Germany’s Turn

Yinka Shonibare’s installation ‘Scramble for Africa’ (Berlin, Germany, 2010)

If Ethiopian filmmaker Haile Gerima’s award winning film Teza (2009) is anything to go by, Germany’s relationship to art coming from African producers can be a helpful model. After fifteen years of trying to complete his film, he was finally able to release it worldwide with some help from German backers. Gerima rewrote parts of the script to take place in Germany, and independently casted and edited the film, keeping its integrity intact. Just a year earlier, a German university funded its first professorship in African Art. But what to make of Germany’s newest arts funding program for the African continent?

The German Federal Cultural Foundation (a government program) hopes to reinvigorate its relationship to the African continent through TURN, a 2 million euro art and culture initiative that will last through 2015. Wanting to build off the desire to have storehouses in Africa for pieces of cultural memory produced and preserved by Africans themselves, they created a new international program. Their goal, they say in a press release (pdf),

is to allow cultural institutions in Germany to gain knowledge about the art scenes in African countries, and by means of cooperative ventures between African and German artists and institutions, spark new impulses in the German cultural and artistic sector.

TURN in fact encourages German institutions to stage events involved in the program not only in Germany, but in Africa as well. Much like the American Fulbright scholarship, applicants must apply in conjunction with a German institution. However, unlike the Fulbright, the German institution assumes responsibility for ensuring that all funds are spent as contractually agreed upon. On the other hand, German institutions can also apply to do research projects in Africa, they need not jointly apply with local centers. Nor will the funds be distributed by said centers. This is in line with the initiative’s stated goal, though its fairness is questionable.

And who will determine the allocation of funds?

The three-person-jury is comprised of Sandro Lunin, a Swiss theater artistic director who has previously worked in Bamako and elsewhere, Nana Oforiatta Ayim, an art writer and the only jury member of African descent, and Jay Rutledge, a popular DJ and music journalist who has closely followed popular music in sub-Saharan Africa.

TURN’s biggest critic so far is Safia Dickersbach, the PR director of Artfacts.Net, an online art database located in Berlin. Dickersbach writes on her blog:

Does “TURN” really “revolutionize” the hegemonial treatment of the value and quality of African traditions and idiosyncrasies by the European art establishment which we have observed for too long? Will the time come when numerous diverse art scenes, creative communities and cultural circles on the African continent finally be taken seriously and treated as an equal, a partner that has an opinion – a voice that must be heard?

It’s great when funds can be made available to institutions and artists to progress their work, and the exposure it receives. Hopefully the integrity of the African artists and institutions involved can be maintained through what may be an unbalanced initiative.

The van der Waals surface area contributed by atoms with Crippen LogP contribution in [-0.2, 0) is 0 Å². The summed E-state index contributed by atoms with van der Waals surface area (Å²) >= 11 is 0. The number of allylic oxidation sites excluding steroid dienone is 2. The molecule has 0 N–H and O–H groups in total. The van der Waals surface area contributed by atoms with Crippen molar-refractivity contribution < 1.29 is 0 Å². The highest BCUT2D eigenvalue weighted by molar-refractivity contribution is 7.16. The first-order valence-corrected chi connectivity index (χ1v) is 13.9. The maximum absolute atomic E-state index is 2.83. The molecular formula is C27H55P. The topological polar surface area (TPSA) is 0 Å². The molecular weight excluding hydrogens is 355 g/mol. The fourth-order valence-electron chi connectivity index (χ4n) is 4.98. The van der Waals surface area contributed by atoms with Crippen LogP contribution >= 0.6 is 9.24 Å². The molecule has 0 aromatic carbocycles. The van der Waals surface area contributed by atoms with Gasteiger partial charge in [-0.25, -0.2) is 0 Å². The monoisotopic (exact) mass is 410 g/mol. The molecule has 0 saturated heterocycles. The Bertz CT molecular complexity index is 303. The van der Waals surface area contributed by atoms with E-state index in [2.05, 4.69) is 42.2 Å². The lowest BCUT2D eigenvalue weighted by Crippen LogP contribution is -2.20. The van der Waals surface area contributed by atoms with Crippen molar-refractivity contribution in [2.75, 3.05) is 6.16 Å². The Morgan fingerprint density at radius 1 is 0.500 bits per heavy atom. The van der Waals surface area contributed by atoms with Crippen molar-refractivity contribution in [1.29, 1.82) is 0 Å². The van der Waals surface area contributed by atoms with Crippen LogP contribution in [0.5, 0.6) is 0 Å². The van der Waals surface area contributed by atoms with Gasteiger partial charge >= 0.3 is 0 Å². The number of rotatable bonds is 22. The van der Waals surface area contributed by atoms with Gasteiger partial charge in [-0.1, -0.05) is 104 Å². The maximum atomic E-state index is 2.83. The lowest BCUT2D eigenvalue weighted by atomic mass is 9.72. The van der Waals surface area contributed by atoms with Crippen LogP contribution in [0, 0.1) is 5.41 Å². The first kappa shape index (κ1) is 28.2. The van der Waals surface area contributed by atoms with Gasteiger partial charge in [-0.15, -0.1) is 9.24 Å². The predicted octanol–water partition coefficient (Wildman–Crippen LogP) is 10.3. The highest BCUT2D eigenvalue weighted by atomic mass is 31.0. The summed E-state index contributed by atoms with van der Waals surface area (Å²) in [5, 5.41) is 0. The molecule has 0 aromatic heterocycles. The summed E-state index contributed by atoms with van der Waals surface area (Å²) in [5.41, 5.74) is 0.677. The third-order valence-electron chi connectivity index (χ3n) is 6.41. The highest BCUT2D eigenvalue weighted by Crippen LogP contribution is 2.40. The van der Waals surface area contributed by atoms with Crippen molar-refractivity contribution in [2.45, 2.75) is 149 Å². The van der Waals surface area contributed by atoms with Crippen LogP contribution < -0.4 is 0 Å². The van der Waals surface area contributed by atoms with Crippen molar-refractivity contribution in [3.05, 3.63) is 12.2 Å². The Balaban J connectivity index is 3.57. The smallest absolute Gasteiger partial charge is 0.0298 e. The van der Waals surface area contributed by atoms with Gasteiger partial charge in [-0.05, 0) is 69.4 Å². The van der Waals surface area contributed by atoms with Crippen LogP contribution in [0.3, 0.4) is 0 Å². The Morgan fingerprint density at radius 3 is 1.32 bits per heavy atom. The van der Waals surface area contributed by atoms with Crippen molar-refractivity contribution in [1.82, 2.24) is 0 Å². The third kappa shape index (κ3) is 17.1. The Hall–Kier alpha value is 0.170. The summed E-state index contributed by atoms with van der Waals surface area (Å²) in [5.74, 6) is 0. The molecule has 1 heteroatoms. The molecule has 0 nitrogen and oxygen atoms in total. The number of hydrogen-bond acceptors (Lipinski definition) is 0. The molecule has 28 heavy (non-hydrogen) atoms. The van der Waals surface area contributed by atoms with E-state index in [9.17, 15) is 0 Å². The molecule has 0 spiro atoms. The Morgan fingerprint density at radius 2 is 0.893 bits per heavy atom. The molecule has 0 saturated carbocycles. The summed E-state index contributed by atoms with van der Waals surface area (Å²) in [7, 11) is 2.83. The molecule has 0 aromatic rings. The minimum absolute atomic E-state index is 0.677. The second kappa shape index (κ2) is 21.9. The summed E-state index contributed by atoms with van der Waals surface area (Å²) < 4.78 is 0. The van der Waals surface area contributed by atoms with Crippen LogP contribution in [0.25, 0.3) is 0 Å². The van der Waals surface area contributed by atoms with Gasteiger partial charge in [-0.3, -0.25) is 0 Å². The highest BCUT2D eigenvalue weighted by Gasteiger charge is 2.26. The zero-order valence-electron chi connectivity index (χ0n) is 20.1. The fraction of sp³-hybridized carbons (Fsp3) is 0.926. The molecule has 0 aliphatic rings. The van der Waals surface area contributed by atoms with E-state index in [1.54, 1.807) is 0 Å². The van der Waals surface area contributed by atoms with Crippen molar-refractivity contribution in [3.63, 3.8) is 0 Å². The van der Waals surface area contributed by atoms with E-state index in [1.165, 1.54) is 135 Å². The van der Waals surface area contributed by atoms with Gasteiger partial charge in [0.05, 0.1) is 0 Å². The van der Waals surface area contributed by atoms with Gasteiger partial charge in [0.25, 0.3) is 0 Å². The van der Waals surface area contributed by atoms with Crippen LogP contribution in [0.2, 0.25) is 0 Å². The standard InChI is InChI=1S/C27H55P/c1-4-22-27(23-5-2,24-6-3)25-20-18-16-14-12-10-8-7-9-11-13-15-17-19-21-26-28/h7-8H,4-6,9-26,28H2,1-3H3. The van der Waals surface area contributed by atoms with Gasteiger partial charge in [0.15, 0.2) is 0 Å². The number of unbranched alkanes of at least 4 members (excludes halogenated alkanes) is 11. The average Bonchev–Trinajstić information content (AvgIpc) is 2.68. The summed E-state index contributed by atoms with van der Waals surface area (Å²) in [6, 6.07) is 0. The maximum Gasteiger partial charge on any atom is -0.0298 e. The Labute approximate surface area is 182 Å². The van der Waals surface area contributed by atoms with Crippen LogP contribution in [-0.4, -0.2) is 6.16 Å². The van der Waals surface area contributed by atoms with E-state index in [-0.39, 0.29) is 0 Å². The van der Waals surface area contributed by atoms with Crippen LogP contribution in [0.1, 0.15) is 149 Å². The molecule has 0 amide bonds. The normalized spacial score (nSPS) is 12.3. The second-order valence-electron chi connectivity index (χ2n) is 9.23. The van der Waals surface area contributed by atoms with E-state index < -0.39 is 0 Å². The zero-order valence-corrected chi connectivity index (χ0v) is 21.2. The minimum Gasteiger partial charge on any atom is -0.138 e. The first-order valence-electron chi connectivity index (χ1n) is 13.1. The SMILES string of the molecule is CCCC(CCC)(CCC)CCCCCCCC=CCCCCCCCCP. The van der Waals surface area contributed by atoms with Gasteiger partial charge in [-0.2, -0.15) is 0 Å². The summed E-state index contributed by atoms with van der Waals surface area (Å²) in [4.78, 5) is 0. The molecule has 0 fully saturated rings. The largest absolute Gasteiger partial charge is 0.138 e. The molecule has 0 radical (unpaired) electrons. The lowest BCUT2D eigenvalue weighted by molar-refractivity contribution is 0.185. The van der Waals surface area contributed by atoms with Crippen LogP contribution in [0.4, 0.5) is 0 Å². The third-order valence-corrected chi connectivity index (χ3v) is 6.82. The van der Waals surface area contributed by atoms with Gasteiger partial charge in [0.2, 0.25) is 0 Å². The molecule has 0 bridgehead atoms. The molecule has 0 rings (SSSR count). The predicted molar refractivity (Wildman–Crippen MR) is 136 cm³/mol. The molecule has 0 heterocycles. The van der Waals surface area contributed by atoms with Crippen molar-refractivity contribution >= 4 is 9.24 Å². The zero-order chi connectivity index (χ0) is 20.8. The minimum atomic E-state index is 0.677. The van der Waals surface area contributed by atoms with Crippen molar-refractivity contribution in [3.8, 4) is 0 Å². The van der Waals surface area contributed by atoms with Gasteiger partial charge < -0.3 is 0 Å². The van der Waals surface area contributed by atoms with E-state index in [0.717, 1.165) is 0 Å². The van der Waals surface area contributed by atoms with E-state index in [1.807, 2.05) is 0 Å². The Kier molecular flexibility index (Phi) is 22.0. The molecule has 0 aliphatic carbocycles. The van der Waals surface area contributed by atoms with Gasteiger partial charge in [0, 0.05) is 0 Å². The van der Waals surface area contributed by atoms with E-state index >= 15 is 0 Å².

Comments

comments

8 Comments
  1. Germany isn’t just funding Arts…..they are funding all disciplines and just like TURN, the German institutions involved are in charge of ensuring that the money is disseminated accordingly. In some cases, they get African governments to chip in. Just like the author, in my opinion, this is excellent news if all they are doing is ensuring good quality education in Africa. Of course considering past events, skepticism is inevitable.

  2. As we continue to mortgage our continent inch by inch. We need African funds to do this. Not European funds. No matter what. Long term we become deeper and deeper into debt. There is no such thing as free money, regardless of it being a grants. And awards, etc.

  3. Write a letter to Deinde Fernandez, a Yoruba billionaire who fools people he’s Angolan when in Angola. A greed mastermind, he also enjoys accolades. So find his address (some French castle) and ask him to STEP UP. His money is directly from Nigerian Oil and tin, and Angolan diamonds(?) through no smooth means. He’s also tried to implicate Mandela! Get UN ‘Ambassador’ for immunity.

    People talk endlessly of Europe raping Africa. Well, The African man is raping himself and his future children.

  4. Also Yinka Shonibare’s installations are so stupid.

    PS: correct in above comment: “Gets UN ‘Ambassador’ for immunity”

  5. Safia Dickersbach, “the PR director of Artfacts.Net” is talking about “hegemonial treatment” – one doesn’t know if to laugh or to cry. Artfacts.net is not a “database”, it’s a for-profit corporation: Artfacts.Net™ Ltd. (London), which is why they need a bumptious PR director as well as a Marketing director in the first place. Of course they don’t like when the state bureaucracy mingles in things that they think should be outsourced to them, after all they do is making money from the “discovery” and following monetization of art. Adding some meaningless PoMo-lingo speech-bubbles to the work of the newest member of the exclusive club of authentic spokes-natives on the global market is what fills their coffers. So much for “integrity”…
    As opposed to the rent-seeking of artfacts.net, the stated goal of the publicly financed German TURN-initiative is to foster societal partnerships with and strengthen the institutions for artistic and cultural projects in African countries – besides the mechanisms of the global art-market. So there is at least a chance for artists outside the capitalist mainstream and for the creation of “an institutionally-constituted realm of limited freedom” (Gene Ray) that art under capitalism can exist in, and for a medium-term outcome for African local initiatives and institutions instead of the instant monetization of l’art pour l’argent and the following implosion of creativity and cultural desolation.